- Duplication of transfer tax and/or title insurance – In a reverse exchange the EAT will hold title to the parked property and then deed it out to the exchanger or a buyer. This can sometimes result in a duplicate transfer tax and/or title insurance fee. Many states, including New York, have exceptions for the duplication of transfer taxes. It is important to ascertain what the costs are associated with parking a property in a given state.
- Ability to park a property – Many times an exchanger’s attempts to park a property can be frustrated by a condominium or cooperative apartment board simply for the reason that they do not want an “entity” on title. It is important to research whether a board will allow a property to be parked.
- Lending consideration – Many residential lenders will not lend to an EAT because it is a non-conforming loan. Commercial loans are generally not a problem.
- Cash considerations – Parking a replacement property as opposed to a relinquished property can yield different cash requirements to complete a transaction. When structuring a transaction as an exchange there is a requirement that the exchanger buy a property of equal or greater value, contribute all the net cash proceeds from the sale of the relinquished property into the replacement property, and obtain equal or greater debt on the replacement property than was paid off on the relinquished property. When parking a replacement property the exchanger is permitted to obtain as much financing as they want while the property is parked, so long as they pay the debt down with the cash obtained from the relinquished property. When parking a relinquished property the exchanger is required to purchase the replacement property using an amount of cash equal to the amount of net cash that will be obtained once the relinquished property is sold.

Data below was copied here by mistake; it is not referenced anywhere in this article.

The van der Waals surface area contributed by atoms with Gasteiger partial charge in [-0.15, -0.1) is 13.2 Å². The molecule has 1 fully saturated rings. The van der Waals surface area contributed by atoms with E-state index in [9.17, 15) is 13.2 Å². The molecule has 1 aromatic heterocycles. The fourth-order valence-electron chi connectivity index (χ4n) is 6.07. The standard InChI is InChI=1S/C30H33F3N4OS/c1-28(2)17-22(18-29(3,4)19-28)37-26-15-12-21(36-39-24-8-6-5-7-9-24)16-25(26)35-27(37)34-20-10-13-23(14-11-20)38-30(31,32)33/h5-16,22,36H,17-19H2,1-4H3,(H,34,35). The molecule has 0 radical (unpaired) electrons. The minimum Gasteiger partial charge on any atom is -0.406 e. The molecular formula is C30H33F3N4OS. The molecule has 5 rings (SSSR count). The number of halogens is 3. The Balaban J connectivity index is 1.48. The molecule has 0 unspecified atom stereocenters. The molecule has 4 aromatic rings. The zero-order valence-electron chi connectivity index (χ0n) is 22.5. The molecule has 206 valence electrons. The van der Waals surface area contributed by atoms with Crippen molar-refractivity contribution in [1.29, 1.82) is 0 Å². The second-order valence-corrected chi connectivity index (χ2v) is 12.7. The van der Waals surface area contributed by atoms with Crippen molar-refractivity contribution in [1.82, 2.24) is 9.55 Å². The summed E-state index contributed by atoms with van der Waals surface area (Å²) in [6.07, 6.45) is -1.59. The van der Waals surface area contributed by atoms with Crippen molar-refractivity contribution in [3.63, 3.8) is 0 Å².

A reverse exchange is more costly than a delayed exchanged because the intermediary has to form an LLC, have the risk of being on title to a property, prepare much more documents, and file a tax return for the EAT entity. Accordingly, it is always a good idea to weigh the cost of a reverse exchange versus asking for, or even paying for, an extension on the purchase of the replacement property.
Why Complete a Reverse Exchange?
- Taxpayer or taxpayer’s real estate agent locates a tremendous replacement property to purchase, however, the relinquished property is not yet sold. The taxpayer is unable to extend the closing of the replacement property and wants to take advantage of acquiring the replacement property first.
- Taxpayer’s closing falls through on their relinquished property or the closing is delayed, and they are already under contract to purchase the replacement property. If the taxpayer is unable to extend the closing of the replacement property, they will need to complete the replacement property closing first and utilize a reverse exchange.
- In a “seller’s market” where properties remain on the market for a short period of time, the taxpayer can negotiate to buy a replacement property and eliminate the concern to meet the requirements of identifying a replacement property or properties within the 45 day identification period.
- In a “buyer’s market” where properties remain on the market for a longer period of time, the taxpayer can take advantage of a tremendous “buy opportunity” by closing the replacement property first. The taxpayer can utilize the full 180 day exchange period to complete the sale and closing of the relinquished property.